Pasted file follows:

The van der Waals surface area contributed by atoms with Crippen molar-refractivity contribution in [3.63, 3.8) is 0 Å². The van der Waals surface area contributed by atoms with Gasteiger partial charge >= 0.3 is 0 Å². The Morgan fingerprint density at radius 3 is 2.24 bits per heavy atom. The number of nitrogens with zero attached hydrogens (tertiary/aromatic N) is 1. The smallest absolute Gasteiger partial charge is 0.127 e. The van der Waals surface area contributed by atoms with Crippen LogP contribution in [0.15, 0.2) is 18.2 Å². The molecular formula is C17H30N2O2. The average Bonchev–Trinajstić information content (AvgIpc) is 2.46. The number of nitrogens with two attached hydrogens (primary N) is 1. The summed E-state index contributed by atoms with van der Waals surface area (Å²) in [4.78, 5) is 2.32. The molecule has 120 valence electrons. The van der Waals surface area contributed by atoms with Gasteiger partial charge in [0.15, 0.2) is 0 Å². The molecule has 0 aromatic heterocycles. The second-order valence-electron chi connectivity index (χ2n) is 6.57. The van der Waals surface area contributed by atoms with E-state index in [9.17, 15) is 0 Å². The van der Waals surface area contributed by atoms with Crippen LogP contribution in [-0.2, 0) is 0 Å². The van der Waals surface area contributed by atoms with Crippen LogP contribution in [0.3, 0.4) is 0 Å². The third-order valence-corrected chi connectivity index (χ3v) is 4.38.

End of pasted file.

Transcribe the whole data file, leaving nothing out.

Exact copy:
The van der Waals surface area contributed by atoms with Crippen molar-refractivity contribution in [3.63, 3.8) is 0 Å². The van der Waals surface area contributed by atoms with Gasteiger partial charge >= 0.3 is 0 Å². The Morgan fingerprint density at radius 3 is 2.24 bits per heavy atom. The number of nitrogens with zero attached hydrogens (tertiary/aromatic N) is 1. The smallest absolute Gasteiger partial charge is 0.127 e. The van der Waals surface area contributed by atoms with Crippen LogP contribution in [0.15, 0.2) is 18.2 Å². The molecular formula is C17H30N2O2. The average Bonchev–Trinajstić information content (AvgIpc) is 2.46. The number of nitrogens with two attached hydrogens (primary N) is 1. The summed E-state index contributed by atoms with van der Waals surface area (Å²) in [4.78, 5) is 2.32. The molecule has 120 valence electrons. The van der Waals surface area contributed by atoms with Gasteiger partial charge in [0.15, 0.2) is 0 Å². The molecule has 0 aromatic heterocycles. The second-order valence-electron chi connectivity index (χ2n) is 6.57. The van der Waals surface area contributed by atoms with E-state index in [9.17, 15) is 0 Å². The van der Waals surface area contributed by atoms with Crippen LogP contribution in [-0.2, 0) is 0 Å². The van der Waals surface area contributed by atoms with Crippen LogP contribution in [0.3, 0.4) is 0 Å². The third-order valence-corrected chi connectivity index (χ3v) is 4.38.